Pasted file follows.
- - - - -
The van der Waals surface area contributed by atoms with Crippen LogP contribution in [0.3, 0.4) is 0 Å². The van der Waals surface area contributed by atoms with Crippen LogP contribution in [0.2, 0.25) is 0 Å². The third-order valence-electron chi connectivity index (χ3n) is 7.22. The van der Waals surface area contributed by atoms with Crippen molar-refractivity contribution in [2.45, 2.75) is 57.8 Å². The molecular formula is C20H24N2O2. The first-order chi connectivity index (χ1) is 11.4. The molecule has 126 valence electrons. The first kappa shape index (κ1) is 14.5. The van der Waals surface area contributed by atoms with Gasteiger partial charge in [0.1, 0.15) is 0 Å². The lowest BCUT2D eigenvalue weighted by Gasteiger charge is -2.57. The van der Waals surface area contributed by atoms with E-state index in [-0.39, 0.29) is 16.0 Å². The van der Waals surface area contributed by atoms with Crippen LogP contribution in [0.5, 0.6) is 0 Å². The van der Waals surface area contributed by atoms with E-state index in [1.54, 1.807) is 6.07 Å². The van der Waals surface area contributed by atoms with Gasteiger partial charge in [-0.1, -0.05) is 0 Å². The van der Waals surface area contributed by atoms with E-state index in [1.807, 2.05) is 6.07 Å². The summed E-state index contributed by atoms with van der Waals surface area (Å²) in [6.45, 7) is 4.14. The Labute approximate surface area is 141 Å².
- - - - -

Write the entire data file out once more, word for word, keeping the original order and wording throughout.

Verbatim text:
The van der Waals surface area contributed by atoms with Crippen LogP contribution in [0.3, 0.4) is 0 Å². The van der Waals surface area contributed by atoms with Crippen LogP contribution in [0.2, 0.25) is 0 Å². The third-order valence-electron chi connectivity index (χ3n) is 7.22. The van der Waals surface area contributed by atoms with Crippen molar-refractivity contribution in [2.45, 2.75) is 57.8 Å². The molecular formula is C20H24N2O2. The first-order chi connectivity index (χ1) is 11.4. The molecule has 126 valence electrons. The first kappa shape index (κ1) is 14.5. The van der Waals surface area contributed by atoms with Gasteiger partial charge in [0.1, 0.15) is 0 Å². The lowest BCUT2D eigenvalue weighted by Gasteiger charge is -2.57. The van der Waals surface area contributed by atoms with E-state index in [-0.39, 0.29) is 16.0 Å². The van der Waals surface area contributed by atoms with Crippen LogP contribution in [0.5, 0.6) is 0 Å². The van der Waals surface area contributed by atoms with E-state index in [1.54, 1.807) is 6.07 Å². The van der Waals surface area contributed by atoms with Gasteiger partial charge in [-0.1, -0.05) is 0 Å². The van der Waals surface area contributed by atoms with E-state index in [1.807, 2.05) is 6.07 Å². The summed E-state index contributed by atoms with van der Waals surface area (Å²) in [6.45, 7) is 4.14. The Labute approximate surface area is 141 Å².